Food and Drink in Archaeology
Food and Drink in Archaeology 2
University of Nottingham Postgraduate Conference 2008
|This is the second volume of a series from the Department of Archaeology at Nottingham University. Save for the keynote essay by the archaeologist of Roman Britain, Hilary Cool, all the authors are postgraduate researchers.
While the importance of nutrition for survival has long been recognised, increasing emphasis is being put on the cultural significance of the production, distribution and consumption of foodstuffs throughout all archaeological periods. These papers reflect an interest in the sorts of foods consumed, the ways in which they were consumed, and the consequences of their consumption.
Contributions range widely over Europe and Asia and cover several forms of historical or archaeological investigation based on documentary and visual records as well as excavation and chemical analysis. In like manner, a number of different historical and prehistorical eras are under discussion.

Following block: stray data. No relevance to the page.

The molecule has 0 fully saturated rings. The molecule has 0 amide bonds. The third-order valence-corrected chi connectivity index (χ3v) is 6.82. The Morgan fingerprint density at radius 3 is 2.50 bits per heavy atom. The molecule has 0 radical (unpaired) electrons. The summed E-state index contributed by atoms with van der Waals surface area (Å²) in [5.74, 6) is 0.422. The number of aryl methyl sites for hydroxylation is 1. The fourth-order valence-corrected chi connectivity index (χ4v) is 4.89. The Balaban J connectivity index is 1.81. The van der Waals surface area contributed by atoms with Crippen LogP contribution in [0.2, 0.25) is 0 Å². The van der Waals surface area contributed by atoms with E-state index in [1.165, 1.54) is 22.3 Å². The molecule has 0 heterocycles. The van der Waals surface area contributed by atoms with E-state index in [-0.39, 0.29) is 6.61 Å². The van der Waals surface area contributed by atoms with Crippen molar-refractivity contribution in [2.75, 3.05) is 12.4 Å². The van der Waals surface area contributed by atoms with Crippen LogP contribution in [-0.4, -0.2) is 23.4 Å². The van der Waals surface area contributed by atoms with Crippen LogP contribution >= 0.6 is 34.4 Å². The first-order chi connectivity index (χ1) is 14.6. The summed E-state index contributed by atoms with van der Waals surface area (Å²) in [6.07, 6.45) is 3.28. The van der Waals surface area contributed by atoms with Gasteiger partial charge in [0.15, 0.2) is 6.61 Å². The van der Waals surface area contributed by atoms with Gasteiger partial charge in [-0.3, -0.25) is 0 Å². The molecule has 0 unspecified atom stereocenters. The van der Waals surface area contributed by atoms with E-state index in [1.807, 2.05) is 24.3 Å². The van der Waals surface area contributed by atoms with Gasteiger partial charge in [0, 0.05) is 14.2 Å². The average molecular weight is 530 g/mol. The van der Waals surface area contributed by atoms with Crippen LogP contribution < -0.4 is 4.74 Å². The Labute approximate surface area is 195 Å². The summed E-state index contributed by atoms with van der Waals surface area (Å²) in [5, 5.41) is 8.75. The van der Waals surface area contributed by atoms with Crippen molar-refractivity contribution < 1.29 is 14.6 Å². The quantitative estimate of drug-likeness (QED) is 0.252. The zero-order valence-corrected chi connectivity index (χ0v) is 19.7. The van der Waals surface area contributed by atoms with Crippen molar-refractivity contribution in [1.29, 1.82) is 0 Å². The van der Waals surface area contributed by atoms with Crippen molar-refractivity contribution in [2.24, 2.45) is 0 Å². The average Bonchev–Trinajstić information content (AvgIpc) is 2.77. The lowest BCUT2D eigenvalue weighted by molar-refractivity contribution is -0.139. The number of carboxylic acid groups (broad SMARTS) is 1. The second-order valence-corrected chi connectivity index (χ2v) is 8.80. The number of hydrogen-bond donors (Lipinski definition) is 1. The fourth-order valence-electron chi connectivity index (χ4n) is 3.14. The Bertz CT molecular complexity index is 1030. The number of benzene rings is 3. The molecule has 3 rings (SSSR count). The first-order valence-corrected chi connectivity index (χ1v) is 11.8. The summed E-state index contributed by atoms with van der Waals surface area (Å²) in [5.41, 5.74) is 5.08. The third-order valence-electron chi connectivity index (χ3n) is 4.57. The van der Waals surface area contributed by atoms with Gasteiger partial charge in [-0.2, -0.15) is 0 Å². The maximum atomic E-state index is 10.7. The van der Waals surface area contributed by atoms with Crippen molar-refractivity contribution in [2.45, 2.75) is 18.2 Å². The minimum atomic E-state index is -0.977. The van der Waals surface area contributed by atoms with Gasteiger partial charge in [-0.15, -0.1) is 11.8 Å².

Some of the chapters cover the following subjects: Irish names in a London cemetery; Re-enactment and Ritual Consumption; The economic, social and environmental implications of faunal remains from the Bronze Age Copper Mines at Great Orme, North Wales; From dairy to beef in 18th century north-east England; Negotiating Gender at the Middle Class Tea-Table in 18th and 19th Century England; An Isotopic Approach to Diet in Medieval Spain; Politics, Religion and Food Consumption in Pre-Roman Veneto, Italy.
PDF of the Preliminaries, the Table of Contents, and the List of Figures in Food and Drink in Archaeology 2